David Wennberg & Ezekiel Emanuel
August 12, 2020
When the flu pandemic hit the United States in 1918, medical care was a privilege reserved for the elite. But the widespread outbreak of a deadly virus did not adhere to social hierarchies. It highlighted an inadequate system that too few could access.
As a result, forward-thinking people built a public health infrastructure from scratch — one which we still see the critical value of today.
More than a hundred years later, in the midst of the novel coronavirus pandemic, we face the consequences of another inadequate and inaccessible system: mental health care. The psychological pressures that Covid-19 has brought — isolation and physical distancing, fast-rising unemployment and economic loss — have triggered what amounts to a secondary pandemic for millions of Americans. We need a mental health care overhaul.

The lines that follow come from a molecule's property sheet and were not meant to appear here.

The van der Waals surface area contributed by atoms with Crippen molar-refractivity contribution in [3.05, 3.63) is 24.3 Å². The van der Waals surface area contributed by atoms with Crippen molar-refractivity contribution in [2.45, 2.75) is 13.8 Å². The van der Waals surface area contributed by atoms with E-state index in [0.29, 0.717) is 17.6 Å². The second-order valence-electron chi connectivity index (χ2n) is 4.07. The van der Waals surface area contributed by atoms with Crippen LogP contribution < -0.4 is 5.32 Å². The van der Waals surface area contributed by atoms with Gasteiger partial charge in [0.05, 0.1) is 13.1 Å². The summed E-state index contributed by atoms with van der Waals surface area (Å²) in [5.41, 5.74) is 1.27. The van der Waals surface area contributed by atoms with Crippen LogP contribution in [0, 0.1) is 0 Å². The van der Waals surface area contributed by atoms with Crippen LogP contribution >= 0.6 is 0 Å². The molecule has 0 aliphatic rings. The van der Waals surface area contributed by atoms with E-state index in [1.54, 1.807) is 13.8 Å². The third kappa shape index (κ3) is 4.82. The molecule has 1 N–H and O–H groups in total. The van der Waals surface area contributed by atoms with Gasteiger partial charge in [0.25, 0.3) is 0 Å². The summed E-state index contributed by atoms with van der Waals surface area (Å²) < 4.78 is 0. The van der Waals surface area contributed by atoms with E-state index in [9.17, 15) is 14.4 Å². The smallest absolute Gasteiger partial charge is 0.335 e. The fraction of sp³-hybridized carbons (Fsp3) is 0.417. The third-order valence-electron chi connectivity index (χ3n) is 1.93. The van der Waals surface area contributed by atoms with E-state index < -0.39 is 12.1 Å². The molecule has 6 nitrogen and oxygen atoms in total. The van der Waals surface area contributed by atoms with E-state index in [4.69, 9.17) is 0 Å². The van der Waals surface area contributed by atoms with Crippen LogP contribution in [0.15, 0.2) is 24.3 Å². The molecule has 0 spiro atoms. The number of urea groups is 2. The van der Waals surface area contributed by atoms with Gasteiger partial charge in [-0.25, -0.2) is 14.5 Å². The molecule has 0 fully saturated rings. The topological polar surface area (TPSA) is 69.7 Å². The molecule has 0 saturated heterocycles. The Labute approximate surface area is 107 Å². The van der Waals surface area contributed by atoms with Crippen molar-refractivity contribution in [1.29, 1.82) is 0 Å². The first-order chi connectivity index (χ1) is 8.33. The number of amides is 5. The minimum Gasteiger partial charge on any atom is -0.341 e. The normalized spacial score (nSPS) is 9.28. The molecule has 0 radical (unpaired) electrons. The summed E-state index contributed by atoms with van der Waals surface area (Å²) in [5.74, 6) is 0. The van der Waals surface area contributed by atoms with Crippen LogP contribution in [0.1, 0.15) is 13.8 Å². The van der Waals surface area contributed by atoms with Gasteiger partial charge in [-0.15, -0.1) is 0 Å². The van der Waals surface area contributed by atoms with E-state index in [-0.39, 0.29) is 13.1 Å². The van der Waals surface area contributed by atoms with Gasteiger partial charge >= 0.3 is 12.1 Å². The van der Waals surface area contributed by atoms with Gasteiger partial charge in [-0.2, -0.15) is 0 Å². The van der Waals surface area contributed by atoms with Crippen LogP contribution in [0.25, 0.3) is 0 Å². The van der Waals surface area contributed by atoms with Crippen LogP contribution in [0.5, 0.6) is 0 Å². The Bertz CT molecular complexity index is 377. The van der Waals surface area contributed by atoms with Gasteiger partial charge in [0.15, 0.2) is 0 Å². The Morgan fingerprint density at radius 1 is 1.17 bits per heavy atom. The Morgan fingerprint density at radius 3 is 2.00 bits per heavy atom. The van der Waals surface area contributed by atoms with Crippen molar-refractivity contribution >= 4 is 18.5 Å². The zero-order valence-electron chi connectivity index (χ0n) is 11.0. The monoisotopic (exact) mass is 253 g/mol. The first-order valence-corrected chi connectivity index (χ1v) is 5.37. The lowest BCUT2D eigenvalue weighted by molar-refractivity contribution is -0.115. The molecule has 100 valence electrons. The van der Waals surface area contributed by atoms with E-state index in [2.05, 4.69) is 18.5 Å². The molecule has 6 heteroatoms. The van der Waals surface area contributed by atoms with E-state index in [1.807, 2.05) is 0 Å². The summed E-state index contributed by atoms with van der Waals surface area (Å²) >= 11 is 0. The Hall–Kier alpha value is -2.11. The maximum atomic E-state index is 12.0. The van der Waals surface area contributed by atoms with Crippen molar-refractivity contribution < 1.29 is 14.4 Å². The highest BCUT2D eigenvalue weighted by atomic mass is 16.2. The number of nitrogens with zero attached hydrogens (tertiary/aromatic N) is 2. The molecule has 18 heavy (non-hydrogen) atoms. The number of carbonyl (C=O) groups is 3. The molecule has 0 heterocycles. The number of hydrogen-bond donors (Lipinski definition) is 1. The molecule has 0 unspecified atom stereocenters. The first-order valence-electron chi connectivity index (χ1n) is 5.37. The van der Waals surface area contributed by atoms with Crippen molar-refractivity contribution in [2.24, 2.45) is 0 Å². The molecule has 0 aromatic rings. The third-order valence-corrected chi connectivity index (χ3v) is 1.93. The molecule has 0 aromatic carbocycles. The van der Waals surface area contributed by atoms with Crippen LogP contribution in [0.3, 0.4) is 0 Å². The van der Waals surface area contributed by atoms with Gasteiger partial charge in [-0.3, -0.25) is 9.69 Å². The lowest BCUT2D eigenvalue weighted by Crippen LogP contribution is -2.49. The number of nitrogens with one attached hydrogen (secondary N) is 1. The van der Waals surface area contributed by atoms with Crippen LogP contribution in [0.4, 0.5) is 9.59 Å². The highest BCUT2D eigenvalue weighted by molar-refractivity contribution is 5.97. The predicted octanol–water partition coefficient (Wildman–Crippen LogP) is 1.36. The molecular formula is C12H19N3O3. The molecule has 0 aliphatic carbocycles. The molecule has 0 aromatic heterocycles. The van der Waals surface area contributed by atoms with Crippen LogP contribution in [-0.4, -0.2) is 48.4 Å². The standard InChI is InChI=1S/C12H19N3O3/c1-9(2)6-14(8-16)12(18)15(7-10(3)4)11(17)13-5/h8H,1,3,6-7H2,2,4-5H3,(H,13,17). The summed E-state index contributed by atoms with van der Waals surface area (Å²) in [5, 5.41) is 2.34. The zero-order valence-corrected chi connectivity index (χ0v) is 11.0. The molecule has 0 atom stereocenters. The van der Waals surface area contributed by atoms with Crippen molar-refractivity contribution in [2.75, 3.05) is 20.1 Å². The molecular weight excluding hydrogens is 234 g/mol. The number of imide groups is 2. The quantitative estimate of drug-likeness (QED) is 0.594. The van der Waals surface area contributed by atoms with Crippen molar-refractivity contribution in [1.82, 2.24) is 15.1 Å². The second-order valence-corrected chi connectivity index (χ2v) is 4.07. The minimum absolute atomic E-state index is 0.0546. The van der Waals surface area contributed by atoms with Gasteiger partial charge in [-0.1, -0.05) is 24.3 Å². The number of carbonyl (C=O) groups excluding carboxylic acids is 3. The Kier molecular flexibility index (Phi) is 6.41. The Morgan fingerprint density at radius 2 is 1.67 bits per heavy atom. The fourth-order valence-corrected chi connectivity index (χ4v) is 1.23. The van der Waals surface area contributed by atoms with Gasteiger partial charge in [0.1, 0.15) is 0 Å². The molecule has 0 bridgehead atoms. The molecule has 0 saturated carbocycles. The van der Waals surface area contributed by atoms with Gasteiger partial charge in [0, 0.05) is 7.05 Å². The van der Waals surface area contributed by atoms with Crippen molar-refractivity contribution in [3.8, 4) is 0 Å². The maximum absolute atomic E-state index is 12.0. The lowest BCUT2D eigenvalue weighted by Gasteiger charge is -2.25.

At Quartet, we know that mental health care isn’t one size fits all.
COVID-19 added a layer of complexity for mental healthcare workers, who may be experiencing their own stressors and anxieties related to the crisis.
For some, following the stay-at-home orders for one pandemic may render them vulnerable to another: domestic violence.